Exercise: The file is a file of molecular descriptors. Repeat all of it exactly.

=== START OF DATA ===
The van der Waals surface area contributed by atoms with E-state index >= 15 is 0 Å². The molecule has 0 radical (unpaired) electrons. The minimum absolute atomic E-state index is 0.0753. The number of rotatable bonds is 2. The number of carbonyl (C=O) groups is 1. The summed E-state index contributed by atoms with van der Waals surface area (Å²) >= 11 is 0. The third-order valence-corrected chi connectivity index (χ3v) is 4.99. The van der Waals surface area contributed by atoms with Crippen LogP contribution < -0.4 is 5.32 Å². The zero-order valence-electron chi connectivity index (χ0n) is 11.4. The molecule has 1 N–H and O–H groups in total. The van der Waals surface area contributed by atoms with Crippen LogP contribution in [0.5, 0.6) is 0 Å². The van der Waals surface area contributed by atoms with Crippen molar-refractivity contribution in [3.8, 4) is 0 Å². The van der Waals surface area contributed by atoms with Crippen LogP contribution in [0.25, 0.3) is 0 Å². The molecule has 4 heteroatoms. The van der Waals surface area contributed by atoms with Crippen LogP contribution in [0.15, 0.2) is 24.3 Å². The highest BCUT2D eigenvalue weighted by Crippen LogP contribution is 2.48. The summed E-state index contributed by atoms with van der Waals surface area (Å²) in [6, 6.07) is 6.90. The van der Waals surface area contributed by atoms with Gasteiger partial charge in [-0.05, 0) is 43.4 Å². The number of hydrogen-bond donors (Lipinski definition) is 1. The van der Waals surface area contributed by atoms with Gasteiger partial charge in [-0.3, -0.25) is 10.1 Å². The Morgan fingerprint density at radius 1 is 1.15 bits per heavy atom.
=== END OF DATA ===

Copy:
The van der Waals surface area contributed by atoms with E-state index >= 15 is 0 Å². The molecule has 0 radical (unpaired) electrons. The minimum absolute atomic E-state index is 0.0753. The number of rotatable bonds is 2. The number of carbonyl (C=O) groups is 1. The summed E-state index contributed by atoms with van der Waals surface area (Å²) >= 11 is 0. The third-order valence-corrected chi connectivity index (χ3v) is 4.99. The van der Waals surface area contributed by atoms with Crippen LogP contribution < -0.4 is 5.32 Å². The zero-order valence-electron chi connectivity index (χ0n) is 11.4. The molecule has 1 N–H and O–H groups in total. The van der Waals surface area contributed by atoms with Crippen LogP contribution in [0.5, 0.6) is 0 Å². The van der Waals surface area contributed by atoms with Crippen molar-refractivity contribution in [3.8, 4) is 0 Å². The van der Waals surface area contributed by atoms with Crippen LogP contribution in [0.25, 0.3) is 0 Å². The molecule has 4 heteroatoms. The van der Waals surface area contributed by atoms with Crippen LogP contribution in [0.15, 0.2) is 24.3 Å². The highest BCUT2D eigenvalue weighted by Crippen LogP contribution is 2.48. The summed E-state index contributed by atoms with van der Waals surface area (Å²) in [6, 6.07) is 6.90. The van der Waals surface area contributed by atoms with Gasteiger partial charge in [-0.05, 0) is 43.4 Å². The number of hydrogen-bond donors (Lipinski definition) is 1. The van der Waals surface area contributed by atoms with Gasteiger partial charge in [-0.3, -0.25) is 10.1 Å². The Morgan fingerprint density at radius 1 is 1.15 bits per heavy atom.